“There was a man who had two sons. The younger one said to his father, ‘Father, give me my share of the estate.’ So he divided his property between them.
“Not long after that, the younger son got together all he had, set off for a distant country and there squandered his wealth in wild living.
“When he came to his senses, he said, ‘How many of my father’s hired servants have food to spare, and here I am starving to death! I will set out and go back to my father and say to him: Father, I have sinned against heaven and against you. I am no longer worthy to be called your son; make me like one of your hired servants.’ So he got up and went to his father.
Luke 15:11-13, 17-20 NIV
I stood listening to the Mother’s tearful request for prayers concerning her son. Her heart, along with practically everyone in the congregation, was broken. Her son had grown up in a Christian home. He’d participated in the youth ministries from a toddler, first as a primary Sunday School student and then through all the other activities the church offered: junior choir, junior usher, mime ministry, drill team – you name it. He’d made a profession of Christ in his heart and proudly proclaimed his salvation. Everyone could see the calling of God upon his life, and his parents fully expected he would one day go into the ministry.
When it came to church and living for God, he’d done it all.
Until he didn’t want to do it anymore.
At some point in his late teens, he somehow determined that being saved was for “nerds” and “dweebs.” The incessant teasing and ostracism had finally gotten to him, and he was tired of being “on the outside.” He wanted to be accepted. He wanted to be part of the crowd. He wanted to be down; he wanted to be cool.
And down he went. It started with being disruptive in his high school classes, and then skipping them altogether. His GPA, once a point of pride, crashed and burned. Alarmed, his parents and teachers tried to reason with him, reminding him of the good colleges awaiting him, and the good life (and good salary!) he would make once he finished. But good grades were for nerds, and so was school.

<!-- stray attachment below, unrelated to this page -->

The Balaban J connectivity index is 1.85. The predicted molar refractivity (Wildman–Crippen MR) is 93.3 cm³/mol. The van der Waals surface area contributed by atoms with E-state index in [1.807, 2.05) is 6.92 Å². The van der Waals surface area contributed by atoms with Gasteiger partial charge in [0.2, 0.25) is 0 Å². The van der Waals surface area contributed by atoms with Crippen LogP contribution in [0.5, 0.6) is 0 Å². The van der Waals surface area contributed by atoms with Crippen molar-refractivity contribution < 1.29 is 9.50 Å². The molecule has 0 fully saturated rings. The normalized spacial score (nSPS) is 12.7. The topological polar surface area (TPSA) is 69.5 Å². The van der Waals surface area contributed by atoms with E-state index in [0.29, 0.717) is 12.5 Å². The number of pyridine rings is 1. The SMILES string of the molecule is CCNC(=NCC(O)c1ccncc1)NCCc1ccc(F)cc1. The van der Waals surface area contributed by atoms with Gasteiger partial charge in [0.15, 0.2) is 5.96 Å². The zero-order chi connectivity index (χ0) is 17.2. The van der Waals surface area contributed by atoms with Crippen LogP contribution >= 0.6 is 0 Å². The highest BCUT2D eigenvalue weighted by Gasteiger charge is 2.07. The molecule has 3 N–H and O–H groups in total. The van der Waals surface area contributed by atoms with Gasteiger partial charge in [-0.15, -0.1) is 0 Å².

One thing led to another – alcohol, drugs, promiscuity; the works. His life continued to spiral out of control until one day he decided to join with three of his friends in robbing a liquor store. One of them had a gun, and they’d only use it to scare the clerk – they wouldn’t actually shoot anyone. It would be a piece of cake! The money would be easy and fast, and could finance drug purchases for each of them. It seemed like a good idea at the time; that is, until everything went horribly wrong and his friend lay bleeding on the floor. In attempting to draw his gun, he had been no match for the store clerk.
When the shot rang out and his friend crumpled, he’d turned and looked down at his friend in amazement. He’d turned screamed at the clerk, “Why did you shoot him?! Nobody was supposed to get hurt!”
He couldn’t do it; he hadn’t been able to run away with his two other friends and just leave his friend there. Crying and sobbing, he’d held him in his arms, willing him to make it; willing him to live. In those fleeting moments before the police arrived, before they had drawn their guns on him and then cuffed him, his entire life had flashed in front of his eyes. He saw himself at 4-years old, quoting his Easter speech, and again at 13, admiring their new choir robes.
And then he saw himself at 16; making a conscious decision to forego everything he had been taught, everything he had learned about living for God. It had not happened overnight. He’d thought about it long and hard, and had wrestled with himself, and with God. He saw himself the moment he’d decided to say, “Forget it!” and walk away from God.
And now he was in a jail cell. His friend had died in his arms. The harsh reality of that moment had forever changed him – and sent him running back to God in repentance. Facing his parents had been the worst; he couldn’t even look them in the face. Thank GOD their love for him was unconditional, just as God’s love was. His Mother and Father had reached for him and pulled him close; their tears mingling with his. They had cried together and prayed together, and now they were placing his future in the hands of the Lord.
It was Sunday morning, and he knew where his Mother would be. Indeed, there she was – at the altar crying out to God on his behalf and asking the Evangelist to pray for him.
We’ve all seen them (and some of us have even been them): the kids who believe they are “too cool for school.” As our young people go off to school this year, let’s be diligent in praying
and interceding on their behalf. Join with me in bombarding heaven, petitioning God to keep the hearts and minds of our youth centered and focused on Christ. Ask the Lord to give them courage, inner fortitude and strength, so they can stand in the face of teasing, ridicule and bullying. Pray with me that they never think they’re too cool for school or too cool for salvation! Be Blessed.